Note: I originally wrote this piece about how I felt growing up in my particular enclave in Canarsie and posted it on the blog over a year ago. I have edited it with the thought that I would weave it into the longer narrative that I am creating. The edits are intended to allow it to follow the story of the haircut Nana took me to get (which is part of Nana’s Table).
I have added new material at the end that reflects on some of the insights that I have gained regarding perceptions of safety through my interviews of others who grew up in Canarsie. I have been reaching out to talk with others of my generation who grew up there. So far I have interviewed a dozen people. I hope to interview more. Please contact me if you would be interested in sharing your perspective.
As a girl growing up in the late ‘60s in New York City, aside from the impossible beauty standards imposed by Madison Avenue and popular culture, I grew up in the shadow of the murder of Kitty Genovese. That story of neighborly indifference, of violence, of the callousness and danger of living in New York City, was part of the air that I breathed. I now know that the story is far more complicated than originally reported; there weren’t as many witnesses as the newspapers said at the time, calls to the police were made and a bystander did actually help her. [A recent documentary, The Witness, released in 2015, explored this ‘new’ information]. But, that wasn’t the story that was embedded in my psyche at the time.
Kitty Genovese was murdered in Kew Gardens, Queens in March of 1964. The legacy of that crime was that I believed that people in New York City wouldn’t get involved, and that New Yorkers took minding their own business to a dangerous extreme. Add to that the nightly litany of violent crimes reported on Eyewitness News, and my fear of victimization was palpable. Perhaps it became a self-fulfilling prophecy for all New Yorkers.
As a consequence, I never liked when my parents went out for the evening, unless Nana and Zada were home. I would hear creaking, rustling and other assorted sounds – the usual sounds a house makes – and I imagined someone was trying to break in. It was hard to distract myself though I tried by watching television with the volume turned up. Of course, some of the television shows, Hawaii Five-O, Mannix, Twilight Zone, played on story lines of break-ins and bad guys, so that strategy failed.
The feeling of menace was heightened by my physical surroundings in Canarsie. With the park on one side and “the weeds” on the other, it was easy to imagine sinister people lurking. “The weeds” were the marshy landfill that separated our block from the Belt Parkway. When I played with Susan, one of my two friends in the neighborhood, we would ride our bikes on the street that bordered the weeds. We would dare each other to run in and run out, a dare I was not willing to take.
Our neighborhood was also in the flight path to JFK. Airplanes would skim over our roof. If you were on the telephone you had to pause in your conversation because there was no chance of hearing or being heard. If you were watching TV you had to hope you didn’t miss a crucial piece of dialogue. If anyone slept over, the roar of the jet engines took getting used to. My cousin Ahri, who grew up in Manhattan (not exactly a bastion of quietude), asked me how I could stand it.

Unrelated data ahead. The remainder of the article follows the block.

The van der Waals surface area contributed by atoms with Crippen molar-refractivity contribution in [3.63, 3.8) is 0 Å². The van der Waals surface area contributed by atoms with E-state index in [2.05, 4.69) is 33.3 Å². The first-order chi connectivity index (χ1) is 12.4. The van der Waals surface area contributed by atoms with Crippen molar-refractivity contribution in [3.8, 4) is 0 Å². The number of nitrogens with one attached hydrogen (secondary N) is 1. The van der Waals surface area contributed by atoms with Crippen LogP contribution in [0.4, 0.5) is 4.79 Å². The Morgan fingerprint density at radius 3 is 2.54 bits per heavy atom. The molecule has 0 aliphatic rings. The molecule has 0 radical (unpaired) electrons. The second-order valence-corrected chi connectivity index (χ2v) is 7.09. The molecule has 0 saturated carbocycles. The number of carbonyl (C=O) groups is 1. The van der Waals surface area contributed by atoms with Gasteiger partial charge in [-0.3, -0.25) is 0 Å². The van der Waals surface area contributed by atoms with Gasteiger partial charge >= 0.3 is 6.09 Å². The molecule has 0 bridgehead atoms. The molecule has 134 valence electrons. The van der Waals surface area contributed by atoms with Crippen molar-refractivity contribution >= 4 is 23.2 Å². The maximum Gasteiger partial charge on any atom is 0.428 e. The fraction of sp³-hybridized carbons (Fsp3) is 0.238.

It wasn’t just the sounds of Canarsie that could be problematic. If the wind was right, from the southeast, it brought with it the smell of one of the city dumps. One might imagine the breeze carrying the scent of the ocean, since we were so close to it, and it did that, too. But, the dump was adjacent to the Belt Parkway, just east of our Rockaway Parkway exit, and the odors emanating from it trumped the fresh smell of sea air. The mounds of trash rose like a small mountain range on the south side of the Belt. Naturally I had a sensitive nose.
The dump also attracted scores of seagulls. The detritus and Jamaica Bay beyond were quite an attraction for all kinds of birds. The cries of the gulls were part of the soundscape of our Canarsie neighborhood. I needed only to see a few scenes of Alfred Hitchcock’s The Birds to make the frightening connection.
There was a fine line between the pleasures of the park, the beauty of the gliding gulls, the earthy smell of the marshes and ocean air, and the menace those same features held. All the elements, sights, sounds and smells, conspired to heighten a sense of foreboding, at least in my imagination.
Based on my interviews, so far, it seems that I was unusual in my perception of danger, my generalized fear of violence. Most of the people I have spoken to felt very safe in Canarsie. Some suggested that changed with the summer of the “Son of Sam,” which was in 1977, and introduced a level of fear that they had not experienced before. Some recounted specific instances of threats of being accosted, mostly at John Wilson Junior High School, or particular places they would avoid (for example, Seaview Park after dark, or particular bus routes where they felt threatened), but those didn’t shake their general feeling of safety in and around their block. Almost everyone I’ve spoken to commented on their strong sense of community, especially on their block or in their building in Bayview – that neighbors looked out for each other. I did not grow up with that sense at all. Fortunately, I had my grandparents, uncles, brothers and parents to provide that support.
In addition to discussing fears of violence, I learned a great deal from my conversations about race and ethnicity and perceptions of the boycott of schools over the busing plan. I will continue to share what I’m learning as I go along. I also hope to put a piece together that summarizes it. I welcome comments and feedback either here on the blog or via email. Again, if you’d like to be interviewed, email me at firstname.lastname@example.org.